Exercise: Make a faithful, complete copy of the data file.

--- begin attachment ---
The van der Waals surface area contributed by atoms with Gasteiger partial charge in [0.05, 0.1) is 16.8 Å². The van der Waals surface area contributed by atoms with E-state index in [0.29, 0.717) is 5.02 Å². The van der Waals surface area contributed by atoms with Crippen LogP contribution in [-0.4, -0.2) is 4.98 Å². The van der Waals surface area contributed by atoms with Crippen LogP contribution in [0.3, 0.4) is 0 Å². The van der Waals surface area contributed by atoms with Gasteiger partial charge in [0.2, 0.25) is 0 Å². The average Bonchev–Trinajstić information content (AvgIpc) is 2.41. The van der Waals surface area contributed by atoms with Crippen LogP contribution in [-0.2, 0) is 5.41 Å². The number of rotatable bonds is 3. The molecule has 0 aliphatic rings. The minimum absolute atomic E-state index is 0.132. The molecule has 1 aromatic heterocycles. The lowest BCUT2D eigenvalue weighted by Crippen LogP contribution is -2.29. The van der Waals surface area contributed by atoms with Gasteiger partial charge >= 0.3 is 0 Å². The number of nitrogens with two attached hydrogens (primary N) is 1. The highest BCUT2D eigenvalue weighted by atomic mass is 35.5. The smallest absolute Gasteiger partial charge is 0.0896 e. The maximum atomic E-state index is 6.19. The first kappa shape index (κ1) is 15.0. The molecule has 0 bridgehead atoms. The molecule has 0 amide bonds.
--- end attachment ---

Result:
The van der Waals surface area contributed by atoms with Gasteiger partial charge in [0.05, 0.1) is 16.8 Å². The van der Waals surface area contributed by atoms with E-state index in [0.29, 0.717) is 5.02 Å². The van der Waals surface area contributed by atoms with Crippen LogP contribution in [-0.4, -0.2) is 4.98 Å². The van der Waals surface area contributed by atoms with Crippen LogP contribution in [0.3, 0.4) is 0 Å². The van der Waals surface area contributed by atoms with Gasteiger partial charge in [0.2, 0.25) is 0 Å². The average Bonchev–Trinajstić information content (AvgIpc) is 2.41. The van der Waals surface area contributed by atoms with Crippen LogP contribution in [-0.2, 0) is 5.41 Å². The number of rotatable bonds is 3. The molecule has 0 aliphatic rings. The minimum absolute atomic E-state index is 0.132. The molecule has 1 aromatic heterocycles. The lowest BCUT2D eigenvalue weighted by Crippen LogP contribution is -2.29. The van der Waals surface area contributed by atoms with Gasteiger partial charge >= 0.3 is 0 Å². The number of nitrogens with two attached hydrogens (primary N) is 1. The highest BCUT2D eigenvalue weighted by atomic mass is 35.5. The smallest absolute Gasteiger partial charge is 0.0896 e. The maximum atomic E-state index is 6.19. The first kappa shape index (κ1) is 15.0. The molecule has 0 bridgehead atoms. The molecule has 0 amide bonds.